3 Definitions and abbreviations ................................................................................................................... 8 3.1 Definitions .......................................................................................................................................................... 8 3.2 Abbreviations ..................................................................................................................................................... 9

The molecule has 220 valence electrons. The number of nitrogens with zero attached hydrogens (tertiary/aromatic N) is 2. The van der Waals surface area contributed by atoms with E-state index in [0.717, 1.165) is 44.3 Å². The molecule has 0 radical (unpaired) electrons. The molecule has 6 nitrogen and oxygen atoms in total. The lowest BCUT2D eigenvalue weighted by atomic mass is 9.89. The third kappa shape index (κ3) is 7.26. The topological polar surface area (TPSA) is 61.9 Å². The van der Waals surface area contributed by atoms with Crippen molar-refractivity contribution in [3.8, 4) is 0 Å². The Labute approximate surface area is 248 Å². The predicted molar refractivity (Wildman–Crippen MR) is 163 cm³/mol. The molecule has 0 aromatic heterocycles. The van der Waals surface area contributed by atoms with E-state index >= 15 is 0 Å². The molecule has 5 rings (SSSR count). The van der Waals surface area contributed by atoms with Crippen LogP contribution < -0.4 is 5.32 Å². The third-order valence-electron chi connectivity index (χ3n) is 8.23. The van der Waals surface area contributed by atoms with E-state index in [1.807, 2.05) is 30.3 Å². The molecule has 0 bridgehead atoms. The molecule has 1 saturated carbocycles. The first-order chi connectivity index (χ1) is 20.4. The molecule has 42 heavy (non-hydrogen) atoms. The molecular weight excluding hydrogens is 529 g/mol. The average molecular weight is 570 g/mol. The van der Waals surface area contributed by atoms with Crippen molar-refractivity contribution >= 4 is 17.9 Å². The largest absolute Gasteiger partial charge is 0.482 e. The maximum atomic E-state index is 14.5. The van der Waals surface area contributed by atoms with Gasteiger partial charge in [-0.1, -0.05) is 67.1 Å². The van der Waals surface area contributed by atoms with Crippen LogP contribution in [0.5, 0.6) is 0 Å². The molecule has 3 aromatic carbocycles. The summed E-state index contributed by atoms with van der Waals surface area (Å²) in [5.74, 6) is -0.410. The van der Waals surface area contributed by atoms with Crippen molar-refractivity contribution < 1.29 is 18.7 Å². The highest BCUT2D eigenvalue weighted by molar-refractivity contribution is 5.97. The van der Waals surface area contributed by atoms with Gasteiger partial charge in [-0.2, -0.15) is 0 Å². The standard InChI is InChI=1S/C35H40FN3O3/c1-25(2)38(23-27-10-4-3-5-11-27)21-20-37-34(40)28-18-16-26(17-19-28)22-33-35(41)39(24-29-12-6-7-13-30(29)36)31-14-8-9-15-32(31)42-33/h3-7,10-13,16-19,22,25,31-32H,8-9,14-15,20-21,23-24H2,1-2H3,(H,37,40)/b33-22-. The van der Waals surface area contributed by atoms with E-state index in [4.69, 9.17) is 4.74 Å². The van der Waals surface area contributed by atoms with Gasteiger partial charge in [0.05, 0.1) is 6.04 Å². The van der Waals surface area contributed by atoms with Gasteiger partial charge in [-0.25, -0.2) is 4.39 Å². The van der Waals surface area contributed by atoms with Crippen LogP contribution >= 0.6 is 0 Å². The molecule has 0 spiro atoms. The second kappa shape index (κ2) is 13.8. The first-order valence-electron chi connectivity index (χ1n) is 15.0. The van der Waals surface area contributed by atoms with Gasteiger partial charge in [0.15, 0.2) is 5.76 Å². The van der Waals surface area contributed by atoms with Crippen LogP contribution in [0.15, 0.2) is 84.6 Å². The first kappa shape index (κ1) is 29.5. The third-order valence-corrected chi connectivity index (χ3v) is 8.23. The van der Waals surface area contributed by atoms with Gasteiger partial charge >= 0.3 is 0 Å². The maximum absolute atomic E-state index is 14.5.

4 Discussion .............................................................................................................................................. 10 4.1 Why Audience Measurement ........................................................................................................................... 10 4.2 Methods of Audience Measurement ................................................................................................................. 11 4.2.1 Personal diary ............................................................................................................................................. 11 4.2.2 Meters ......................................................................................................................................................... 11 4.2.3 Software ...................................................................................................................................................... 11 4.3 Measurement Gordian knot .............................................................................................................................. 12